Environmentalist Edward Davey’s new book, Given Half a Chance: Ten Ways to Save the World shows how little it would take to set a rapid transition in motion. Here, he puts all his years of experience of the international green movement into practical, hopeful steps that could turn the climate crisis around.
There is always hope, even in the face of seemingly overwhelming odds. On a recent visit to Washington DC, I was reminded of the immense power of Martin Luther King’s vision, recalled in a series of inspiring quotes set against the cherry blossom near his statue in West Potomac Park: ‘We must come to see that the end we seek is a society at peace with itself, a society that can live with its conscience.’ He was optimistic because he believed, ‘We shall overcome because the arc of the moral universe is long, but it bends towards justice,’ and clear in his tactics, ‘Darkness cannot drive out darkness, only light can do that. Hate cannot drive out hate, only love can do that.’ Ultimately he had faith that awareness of our mutual interest would triumph: ‘We are caught in an inescapable network of mutuality, tied in a single garment of destiny: whatever affects one directly, affects all indirectly.’
The Rapid Transition Alliance has also captured people’s imaginations, both in its reminder of the pace and audacity of past historical transformations and because of the positive vision it sets out of a better future within our grasp.
In its own way, the Alliance embodies another, equally vital dream for our times – the dream of a peaceful future in an inhabitable environment.
In times of desperation, distrust and division, people need hope. The prevailing mood in much of the world at present appears to be anxiety, anger and hopelessness. It is powerful to be reminded that another future is possible, and within our grasp.
This is not to say that people do not need to be shocked out of their complacency and presented with the hard facts. David Wallace-Wells’ astonishing recent book on climate change, The Uninhabitable Earth, does that brilliantly, drawing in depth on the climate science but also on a carefully observed, acute assessment of human nature and the impediments to change.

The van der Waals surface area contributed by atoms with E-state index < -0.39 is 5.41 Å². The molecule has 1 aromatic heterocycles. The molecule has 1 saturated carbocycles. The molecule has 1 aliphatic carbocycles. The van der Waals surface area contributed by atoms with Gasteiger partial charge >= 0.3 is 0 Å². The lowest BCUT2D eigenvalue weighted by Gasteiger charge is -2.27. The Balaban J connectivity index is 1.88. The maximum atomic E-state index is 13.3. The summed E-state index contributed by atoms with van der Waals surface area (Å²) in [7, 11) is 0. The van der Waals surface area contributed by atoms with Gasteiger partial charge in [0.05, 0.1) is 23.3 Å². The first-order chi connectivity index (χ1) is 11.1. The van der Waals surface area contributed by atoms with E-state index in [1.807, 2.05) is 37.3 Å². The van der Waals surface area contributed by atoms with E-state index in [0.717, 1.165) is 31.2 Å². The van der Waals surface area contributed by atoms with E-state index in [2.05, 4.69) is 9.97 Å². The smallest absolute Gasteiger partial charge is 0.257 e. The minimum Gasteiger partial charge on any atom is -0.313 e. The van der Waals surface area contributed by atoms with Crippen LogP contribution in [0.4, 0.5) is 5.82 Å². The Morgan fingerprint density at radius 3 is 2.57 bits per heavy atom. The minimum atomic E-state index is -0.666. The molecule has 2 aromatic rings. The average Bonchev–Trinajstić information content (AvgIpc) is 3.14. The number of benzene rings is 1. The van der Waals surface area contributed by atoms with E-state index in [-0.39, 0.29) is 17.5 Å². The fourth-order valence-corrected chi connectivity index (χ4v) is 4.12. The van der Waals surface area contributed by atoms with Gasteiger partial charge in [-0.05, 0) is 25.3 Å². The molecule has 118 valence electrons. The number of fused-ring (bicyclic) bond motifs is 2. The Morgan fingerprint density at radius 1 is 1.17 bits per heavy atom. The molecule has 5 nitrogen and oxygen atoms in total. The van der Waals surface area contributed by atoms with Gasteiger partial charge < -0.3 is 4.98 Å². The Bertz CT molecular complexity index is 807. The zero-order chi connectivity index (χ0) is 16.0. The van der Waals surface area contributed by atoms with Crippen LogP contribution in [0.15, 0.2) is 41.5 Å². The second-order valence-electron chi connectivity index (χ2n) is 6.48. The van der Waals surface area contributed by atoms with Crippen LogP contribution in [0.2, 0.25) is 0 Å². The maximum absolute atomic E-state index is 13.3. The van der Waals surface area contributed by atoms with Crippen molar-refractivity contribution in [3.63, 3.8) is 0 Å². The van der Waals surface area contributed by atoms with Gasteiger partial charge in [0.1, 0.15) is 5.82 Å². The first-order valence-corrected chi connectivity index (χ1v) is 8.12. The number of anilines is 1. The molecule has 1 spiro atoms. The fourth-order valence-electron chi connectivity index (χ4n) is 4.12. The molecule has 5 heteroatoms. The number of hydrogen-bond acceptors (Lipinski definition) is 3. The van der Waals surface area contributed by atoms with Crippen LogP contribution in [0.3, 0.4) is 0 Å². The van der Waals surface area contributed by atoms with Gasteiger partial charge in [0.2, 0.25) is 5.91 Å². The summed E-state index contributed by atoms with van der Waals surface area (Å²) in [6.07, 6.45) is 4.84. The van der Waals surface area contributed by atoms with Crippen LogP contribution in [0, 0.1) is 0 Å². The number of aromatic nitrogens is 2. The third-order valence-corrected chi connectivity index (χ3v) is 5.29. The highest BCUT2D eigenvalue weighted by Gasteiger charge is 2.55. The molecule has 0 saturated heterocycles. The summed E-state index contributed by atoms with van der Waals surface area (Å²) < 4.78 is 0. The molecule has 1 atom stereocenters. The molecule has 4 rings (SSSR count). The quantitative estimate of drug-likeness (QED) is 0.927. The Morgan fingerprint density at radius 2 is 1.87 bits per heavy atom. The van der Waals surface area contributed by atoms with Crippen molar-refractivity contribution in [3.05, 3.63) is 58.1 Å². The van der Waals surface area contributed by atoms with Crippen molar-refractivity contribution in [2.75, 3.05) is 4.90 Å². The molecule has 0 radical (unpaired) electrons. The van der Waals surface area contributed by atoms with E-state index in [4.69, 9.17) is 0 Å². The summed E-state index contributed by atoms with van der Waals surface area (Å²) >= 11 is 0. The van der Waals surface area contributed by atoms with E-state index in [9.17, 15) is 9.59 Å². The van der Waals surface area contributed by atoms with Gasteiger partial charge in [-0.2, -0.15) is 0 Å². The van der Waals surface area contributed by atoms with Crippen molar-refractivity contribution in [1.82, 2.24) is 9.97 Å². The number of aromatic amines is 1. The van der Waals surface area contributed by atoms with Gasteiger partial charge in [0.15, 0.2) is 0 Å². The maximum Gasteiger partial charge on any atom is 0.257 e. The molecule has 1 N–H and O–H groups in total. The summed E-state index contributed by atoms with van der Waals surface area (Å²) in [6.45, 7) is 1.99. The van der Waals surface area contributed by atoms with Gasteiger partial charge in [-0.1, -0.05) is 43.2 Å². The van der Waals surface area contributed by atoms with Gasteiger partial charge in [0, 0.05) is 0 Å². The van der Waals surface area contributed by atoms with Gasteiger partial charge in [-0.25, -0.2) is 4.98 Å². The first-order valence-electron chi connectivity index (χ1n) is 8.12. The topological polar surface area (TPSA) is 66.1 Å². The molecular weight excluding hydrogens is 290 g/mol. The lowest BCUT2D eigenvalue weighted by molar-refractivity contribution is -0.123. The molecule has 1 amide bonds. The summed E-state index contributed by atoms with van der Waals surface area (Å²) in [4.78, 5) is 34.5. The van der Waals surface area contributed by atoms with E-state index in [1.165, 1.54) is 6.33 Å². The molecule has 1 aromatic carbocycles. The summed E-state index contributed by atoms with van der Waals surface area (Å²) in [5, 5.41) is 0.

So too, in her own way, has the remarkably intelligent, sincere and clear-sighted young environmental activist Greta Thunberg also got us to pay attention to our environmental predicament with a new clarity.
Indeed, the way the school climate strike movement has grown in recent months – now reaching dozens of countries and millions of students – has given many of us more hope than we have had for years (or at least since the signing of the Paris Agreement in December 2015 in my case).
Greta tells it like it is, is consistent in thought and deed, and has sent a powerful moral pulse through the world. She is bright, consistent and won’t take no for an answer: one can only hope that her voice will be heard loud and clear across the world, and that it will lead to the decisive action for which she so compellingly calls.
The new Netflix series Our Planet, narrated by Sir David Attenborough, released in recent days, follows a related narrative arc. Yes, humanity is having a hugely negative impact on the natural world, almost everywhere you care to look. But so too has it discovered, at the eleventh hour, how to live in harmony with it – and now these approaches must be urgently brought to scale.
In a short book – ‘Given Half a Chance: Ten Ways to Save the World’ – I have also tried to set out a vision of a rapid transition and ten paths to a hopeful future. The first path is renewable energy and an urgent shift away from fossil fuels. The second and third are to do with the protection and restoration of the world’s soils and forests. Path Four concerns the urgent need to manage the world’s finite fresh water; Path Five, the conservation of the world’s biodiversity writ large.
My sixth, seventh and eighth paths are action on the ocean, cities and the circular economy; the ninth, a concerted push on the interlinked issues of reproductive rights and education, diet and consumption. The tenth and final path makes the case for a ‘global environmental Marshall Plan’ for our times: encompassing political, economic and legal action on a scale never before seen, buttressed by support from the world’s faiths, the media, technological innovation and by ensuring people’s access to education and nature.
Above all, the book sets out a personal vision – indeed, a dream – that I have of ‘a restored earth’: an earth in which we, humanity, have truly found a way to live in harmony with the natural world upon which we depend.
I believe such a future is attainable. We know with abundant clarity what needs to be done. And we know the immense benefits of doing it. We need to continue relentlessly to make the argument that a rapid transition to a better future is both feasible and desirable – and to devote the bulk of our time to setting out how in detail such a transition will be achieved, and then doing it. There is not a moment to lose.
Edward Davey works for the World Resources Institute, and writes here in a personal capacity. His book ‘Given Half a Chance: Ten Ways to Save the World’ is published by Unbound on 18th April 2019.